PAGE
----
House passes bill withdrawing Florida from OSHA oversight

By Renzo Downey
November 18, 2021

One Democrat broke with the party to vote in favor of the measure.

The Florida House has approved legislation asking the Governor to develop a state workplace safety plan, handing the issue off to the Senate.

The measure (HB 5B), passed Wednesday, would give Gov. Ron DeSantis until Jan. 17 to develop a plan for Florida to seek federal approval for a state counterpart to the federal Occupational Safety and Health Administration.

Leaders in Florida’s Republican-led Legislature initially framed the measure as a way to bypass vaccine mandates from a “weaponized” federal agency, although state occupational safety agencies must be at least as strict as OSHA. Land O’Lakes Republican Rep. Ardian Zika, the bill’s sponsor, has tied the bill to “freedom,” telling members the proposal would benefit both employers and employees and allow them to grow economically.

“Florida knows Florida better than Washington, D.C. will ever know Florida,” Zika said. “We have a responsibility as Floridians to ensure that Florida remains the launching pad for the American dream.”

The bill passed 76 to 38, with only Miami Democratic Rep. James Bush crossing party lines to vote in favor of the measure.

No Republicans besides Zika spoke in favor of the bill during debate, but many Democratic Caucus members lined up to oppose the bill, calling it a waste of time.

While the vaccine mandate, which was set to begin in January but is currently paused in federal court, was the impetus for the bill, lawmakers acknowledge it would likely take years to implement a state plan. Furthermore, the federal government must approve state plans. Forgoing a vaccine mandate, if the mandate is held up in court, could lead the federal government to deny Florida’s plan.

“The bill does nothing. It doesn’t do anything. We don’t need it. It’s a bad idea. It’s likely not going to go anywhere. And if it did, I don’t see how we can get this right if we can’t get unemployment right,” Aventura Democratic Rep. Joe Geller said.

The measures include a $1 million fund for the Governor’s Office to develop the plan, including to hire consultants if necessary. But during a House Pandemics & Public Emergencies Committee meeting on Monday, lawmakers said it wasn’t necessary to ask the Governor to develop a plan. The initiative could stem from the Legislature.

“Asking the Governor to come up with a plan for a legislative plan that we don’t need in order to pass our own legislative plan is like giving the Governor a million dollars to tell us what his budget recommendations are,” Orlando Democratic Rep. Carlos Guillermo Smith said.

While it was DeSantis who began the call for a Special Session addressing COVID-19 policies, Senate President Wilton Simpson and House Speaker Chris Sprowls were the first to raise the concept of removing Florida from OSHA. DeSantis gave a tepid endorsement of the OSHA measure when a reporter in Naples asked about it Tuesday.

He noted Florida’s decision to leave OSHA, should it happen, would not be unprecedented. However, he stressed that leaving OSHA is corollary to what he sees as the larger point of the Special Session, which is making sure people don’t lose their jobs because of failure to comply with both federal and corporate vaccine mandates.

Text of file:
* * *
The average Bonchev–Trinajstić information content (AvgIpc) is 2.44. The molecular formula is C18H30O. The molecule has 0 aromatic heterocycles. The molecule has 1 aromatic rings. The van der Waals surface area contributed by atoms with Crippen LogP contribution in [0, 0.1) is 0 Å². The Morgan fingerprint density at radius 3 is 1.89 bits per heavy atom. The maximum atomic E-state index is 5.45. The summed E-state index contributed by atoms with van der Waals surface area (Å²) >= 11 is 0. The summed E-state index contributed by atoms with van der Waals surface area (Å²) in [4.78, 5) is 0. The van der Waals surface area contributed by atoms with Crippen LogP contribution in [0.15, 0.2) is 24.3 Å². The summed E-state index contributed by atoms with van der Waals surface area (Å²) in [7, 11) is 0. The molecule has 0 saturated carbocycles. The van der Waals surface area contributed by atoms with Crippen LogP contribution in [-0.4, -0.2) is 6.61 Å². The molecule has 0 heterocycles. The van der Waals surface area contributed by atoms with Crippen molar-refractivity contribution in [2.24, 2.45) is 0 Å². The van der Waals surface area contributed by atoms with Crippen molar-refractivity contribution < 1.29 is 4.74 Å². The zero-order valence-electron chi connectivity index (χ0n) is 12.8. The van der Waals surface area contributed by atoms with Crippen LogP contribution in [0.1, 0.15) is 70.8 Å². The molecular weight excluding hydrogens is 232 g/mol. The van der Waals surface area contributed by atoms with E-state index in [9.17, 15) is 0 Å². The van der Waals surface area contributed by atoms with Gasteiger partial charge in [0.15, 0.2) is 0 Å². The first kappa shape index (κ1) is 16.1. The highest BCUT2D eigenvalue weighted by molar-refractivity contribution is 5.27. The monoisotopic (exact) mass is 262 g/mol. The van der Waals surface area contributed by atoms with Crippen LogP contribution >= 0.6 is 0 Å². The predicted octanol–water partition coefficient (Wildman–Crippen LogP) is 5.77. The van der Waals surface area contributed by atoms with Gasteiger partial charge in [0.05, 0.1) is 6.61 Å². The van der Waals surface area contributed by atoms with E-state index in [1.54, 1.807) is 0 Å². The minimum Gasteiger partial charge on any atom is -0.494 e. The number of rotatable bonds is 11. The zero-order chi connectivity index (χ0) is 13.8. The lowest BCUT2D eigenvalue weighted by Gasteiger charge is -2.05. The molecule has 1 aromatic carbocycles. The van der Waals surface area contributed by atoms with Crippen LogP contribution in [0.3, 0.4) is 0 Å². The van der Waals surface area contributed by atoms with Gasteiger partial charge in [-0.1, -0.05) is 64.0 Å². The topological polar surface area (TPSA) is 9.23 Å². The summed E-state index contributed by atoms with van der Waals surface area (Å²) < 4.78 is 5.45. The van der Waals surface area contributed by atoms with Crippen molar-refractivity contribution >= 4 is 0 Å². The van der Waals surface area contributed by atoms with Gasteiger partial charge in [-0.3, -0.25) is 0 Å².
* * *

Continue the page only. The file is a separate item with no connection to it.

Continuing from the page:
“I think it’s an appropriate response, given how heavy-handed OSHA is being,” DeSantis said.

Twenty-two states have an OSHA-approved state program, while five states have programs that apply only to public sector employees.

Getting a state plan approved is not something that would happen overnight. There is a process that requires federal authorities to examine state efforts and ensure standards for worker protections are as effective as federal regulations.

To gain initial approval, states must assure OSHA they will have enough staff and regulations in place within three years. Once a state gains approval, it is eligible for federal funding to help pay for the program. Once OSHA gives its final approval, it relinquishes authority.

House Speaker Chris Sprowls on Monday called the measure a “plan for the future.” However, he noted he believes the OSHA vaccine rules, which also include an opt-out if employees undergo weekly testing, won’t stand up in federal court.

“The looming deadline during the upcoming holiday season, imposed by the federal vaccine mandate, is making the silent night the stressful night for many families in Florida,” Zika said Wednesday.

Simpson on Monday told reporters the OSHA approval process depends on who gets elected in 2024, noting the plan must go through the federal government. But as far as the federal government’s decision to impose what he called an unconstitutional mandate, the Senate President asked what comes next.

The Senate is expected to take up the House bill or its Senate companion (SB 6B), carried by St. Augustine Republican Sen. Travis Hutson, Wednesday afternoon. The Senate could give the bill final legislative approval by Thursday, sending it to the Governor’s desk.

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